Mannasa S(udderth) Hennessee

Male 1838 - 1865  (~ 27 years)

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  • Name Mannasa S(udderth) Hennessee 
    Born 0___ 1838  Burke County, North Carolina Find all individuals with events at this location  [1, 2
    Gender Male 
    Residence 0___ 1850  Burke County, North Carolina Find all individuals with events at this location  [3
    Military 25 Apr 1861  [2
    Died ~ 1865  Salem, Salem County, New Jersey Find all individuals with events at this location 
    Person ID I1205  The Hennessee Family
    Last Modified 4 Jan 2016 

    Father Patrick Hennessa,   b. ~1793, Burke County, North Carolina Find all individuals with events at this location,   d. 29 Aug 1845, Chesterfield, Burke County, North Carolina Find all individuals with events at this location  (Age ~ 52 years) 
    Mother Nancy Sudderth,   b. 4 Apr 1799, Burke County, North Carolina Find all individuals with events at this location,   d. 6 Sep 1889, McDowell County, North Carolina Find all individuals with events at this location  (Age 90 years) 
    Married 8 Feb 1824  Burke County, North Carolina Find all individuals with events at this location  [4, 5
    • , Jacob Johnson, Bondsman
    Family ID F354  Group Sheet  |  Family Chart

  • Event Map
    Link to Google MapsBorn - 0___ 1838 - Burke County, North Carolina Link to Google Earth
    Link to Google MapsResidence - 0___ 1850 - Burke County, North Carolina Link to Google Earth
    Link to Google MapsDied - ~ 1865 - Salem, Salem County, New Jersey Link to Google Earth
     = Link to Google Earth 

  • Notes 

      Lieutenant Manassa S. Hennessee

      Among the soldiers honored by the Confederate monument on Courthouse Square in Morganton, NC are Lt. Manassa S. Hennessee of the North Carolina Cavalry and four of his brothers.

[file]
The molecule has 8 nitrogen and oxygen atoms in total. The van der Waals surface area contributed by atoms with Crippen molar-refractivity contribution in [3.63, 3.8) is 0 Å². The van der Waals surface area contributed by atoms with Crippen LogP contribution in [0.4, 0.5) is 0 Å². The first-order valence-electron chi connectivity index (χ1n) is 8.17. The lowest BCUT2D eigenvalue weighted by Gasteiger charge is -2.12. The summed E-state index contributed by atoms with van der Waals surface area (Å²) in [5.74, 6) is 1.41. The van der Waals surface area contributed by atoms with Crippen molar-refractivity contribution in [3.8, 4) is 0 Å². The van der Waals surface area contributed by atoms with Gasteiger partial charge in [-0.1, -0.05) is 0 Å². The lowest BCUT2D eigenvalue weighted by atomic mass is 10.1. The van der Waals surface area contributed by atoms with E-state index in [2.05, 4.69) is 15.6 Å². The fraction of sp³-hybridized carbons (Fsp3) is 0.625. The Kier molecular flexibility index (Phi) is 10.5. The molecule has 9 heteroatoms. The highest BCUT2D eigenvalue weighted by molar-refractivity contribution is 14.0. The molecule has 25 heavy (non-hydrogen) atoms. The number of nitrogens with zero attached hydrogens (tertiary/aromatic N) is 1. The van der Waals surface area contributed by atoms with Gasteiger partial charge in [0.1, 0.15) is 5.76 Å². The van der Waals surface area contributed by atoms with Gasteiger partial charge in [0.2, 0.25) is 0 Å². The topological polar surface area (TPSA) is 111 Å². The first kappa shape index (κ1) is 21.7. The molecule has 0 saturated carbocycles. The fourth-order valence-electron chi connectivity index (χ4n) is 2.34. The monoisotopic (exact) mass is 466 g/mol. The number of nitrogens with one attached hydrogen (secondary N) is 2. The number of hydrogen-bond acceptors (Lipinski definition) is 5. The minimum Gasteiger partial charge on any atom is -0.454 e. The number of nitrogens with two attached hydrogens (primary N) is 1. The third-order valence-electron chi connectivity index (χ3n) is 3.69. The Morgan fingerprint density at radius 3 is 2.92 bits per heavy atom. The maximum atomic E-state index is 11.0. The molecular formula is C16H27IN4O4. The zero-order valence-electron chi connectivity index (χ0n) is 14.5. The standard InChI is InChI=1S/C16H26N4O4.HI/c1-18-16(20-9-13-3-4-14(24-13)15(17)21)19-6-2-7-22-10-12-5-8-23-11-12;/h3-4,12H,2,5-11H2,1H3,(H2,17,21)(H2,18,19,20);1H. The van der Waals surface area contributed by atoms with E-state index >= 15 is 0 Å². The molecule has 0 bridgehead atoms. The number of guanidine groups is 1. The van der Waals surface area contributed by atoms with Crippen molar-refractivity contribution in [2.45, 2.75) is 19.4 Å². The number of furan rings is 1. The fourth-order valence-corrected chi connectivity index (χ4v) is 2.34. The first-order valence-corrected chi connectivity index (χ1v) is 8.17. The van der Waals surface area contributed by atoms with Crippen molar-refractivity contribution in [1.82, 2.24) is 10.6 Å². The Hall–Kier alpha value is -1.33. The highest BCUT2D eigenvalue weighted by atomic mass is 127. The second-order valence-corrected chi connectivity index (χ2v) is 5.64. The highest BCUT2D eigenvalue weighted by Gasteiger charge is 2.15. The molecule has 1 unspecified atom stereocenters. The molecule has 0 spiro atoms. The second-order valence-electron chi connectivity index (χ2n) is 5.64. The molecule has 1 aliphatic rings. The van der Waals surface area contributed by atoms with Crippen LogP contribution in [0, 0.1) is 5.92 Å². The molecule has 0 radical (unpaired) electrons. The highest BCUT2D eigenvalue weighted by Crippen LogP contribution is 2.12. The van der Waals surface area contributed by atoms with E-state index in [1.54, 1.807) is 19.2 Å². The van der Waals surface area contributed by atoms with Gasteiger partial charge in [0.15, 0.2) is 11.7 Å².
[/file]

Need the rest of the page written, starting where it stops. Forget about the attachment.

Monument to dead Confederate soldiers at Finn's Point national Cemetery.

      Among the Confederate dead memorialized in the Finns Point National Cemetery in New Jersey is Private Manassa Hennesey of the North Carolina Cavalry. He died a prisoner of war at nearby Fort Delaware.

      When Manassa rode into his last military engagement, at Irvine, Kentucky, July 30, 1863, he was Private Hennesey, Company B, 5th Battalion, North Carolina Cavalry. That rank and affiliation followed him as Yankee prisoner and to his Yankee-land grave.

      Neither he nor his captors knew that he advanced to lieutenant after his capture. When Company B returned to the battalion’s Tennessee base, it became Company K in the new 65th North Carolina Regiment, and Private Hennessey was advanced to 3rd Lieutenant -- even though he was then “Absent Prisoner of War.”

      The promotion followed a disastrous rear guard action during a retreat that left the commissioned officers of Company B captured or censured. The 25-year-old Manassa advanced in rank ahead of survivors who before the raid were corporals and sergeants.

      The Company K muster rolls carried Lt. Hennessey for a year until word came confirming his death April 8, 1864. Two conclusions come from reading between the lines in the Official Records and other accounts of the retreat:

      1. Decisive action by Private Hennessey saved comrades from capture or death at Irvine and led to his extraordinary promotion.

      2. He was the “disciplined example” that General S. B. Buckner sought, found and rewarded after “proper investigation (into) reprehensible … conduct of some … subordinate commanders … in the partial disaster.”

      The North Carolinians had been at Winchester, KY, on a raid July 29, 1863, when their commander, Brigade Colonel John Scott, learned that Union “troops were pouring into Lexington (17 miles northeast) … and were rapidly being mounted.

      “…I moved (my) command toward Irvine,” 25 miles south and assigned the 5th Battalion (with Pvt. Hennessey) to stall the Union troops, Colonel Scott wrote in his report. “It rained … all night, and the road was very rough.”

      As rearguard, “the (5th) battalion suffered heavy casualties,” reports North Carolina Troops 1861-1865. “…The battalion was cut off. (It) charged a superior force of Federal cavalry in a desperate attempt to rejoin the main body. The results were disastrous. Those who managed to escape capture found they had to run a gauntlet of Yankee soldiers before they reached Colonel Scott’s command.”

      In “column of fours,” reported Captain Virgil S. Lusk of Company A, “down that narrow gorge dashed the Fifth North Carolina…Cavalry, riding at full speed to attack an enemy ten to one, riding right into the jaws of death.”

      After the disaster, General Buckner ordered an investigation. Lt. James Newton Anderson of Company B was arrested. Later he resigned. Pvt. Hennessey was named 3rd Lieutenant. Lost between the lines in the Official Records is a description of exactly what Pvt. Hennessey did to earn this advancement.